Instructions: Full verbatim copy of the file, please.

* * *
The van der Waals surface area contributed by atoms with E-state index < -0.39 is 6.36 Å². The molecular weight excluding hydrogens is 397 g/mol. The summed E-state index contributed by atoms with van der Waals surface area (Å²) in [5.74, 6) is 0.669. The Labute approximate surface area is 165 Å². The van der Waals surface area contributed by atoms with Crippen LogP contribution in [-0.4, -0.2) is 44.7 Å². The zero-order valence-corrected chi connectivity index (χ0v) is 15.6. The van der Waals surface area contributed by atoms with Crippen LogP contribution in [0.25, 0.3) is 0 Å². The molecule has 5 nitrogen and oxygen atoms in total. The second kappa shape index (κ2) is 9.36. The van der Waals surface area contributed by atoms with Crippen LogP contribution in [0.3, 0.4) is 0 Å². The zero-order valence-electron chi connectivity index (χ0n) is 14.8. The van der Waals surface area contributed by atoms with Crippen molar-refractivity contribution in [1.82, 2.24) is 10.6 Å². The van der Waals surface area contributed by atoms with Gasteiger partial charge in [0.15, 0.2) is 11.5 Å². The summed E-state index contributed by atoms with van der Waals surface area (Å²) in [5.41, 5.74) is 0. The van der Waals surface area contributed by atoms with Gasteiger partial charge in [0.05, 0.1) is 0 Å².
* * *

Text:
The van der Waals surface area contributed by atoms with E-state index < -0.39 is 6.36 Å². The molecular weight excluding hydrogens is 397 g/mol. The summed E-state index contributed by atoms with van der Waals surface area (Å²) in [5.74, 6) is 0.669. The Labute approximate surface area is 165 Å². The van der Waals surface area contributed by atoms with Crippen LogP contribution in [-0.4, -0.2) is 44.7 Å². The zero-order valence-corrected chi connectivity index (χ0v) is 15.6. The van der Waals surface area contributed by atoms with Crippen LogP contribution in [0.25, 0.3) is 0 Å². The molecule has 5 nitrogen and oxygen atoms in total. The second kappa shape index (κ2) is 9.36. The van der Waals surface area contributed by atoms with Crippen LogP contribution in [0.3, 0.4) is 0 Å². The zero-order valence-electron chi connectivity index (χ0n) is 14.8. The van der Waals surface area contributed by atoms with Crippen molar-refractivity contribution in [1.82, 2.24) is 10.6 Å². The van der Waals surface area contributed by atoms with Gasteiger partial charge in [0.15, 0.2) is 11.5 Å². The summed E-state index contributed by atoms with van der Waals surface area (Å²) in [5.41, 5.74) is 0. The van der Waals surface area contributed by atoms with Gasteiger partial charge in [0.05, 0.1) is 0 Å².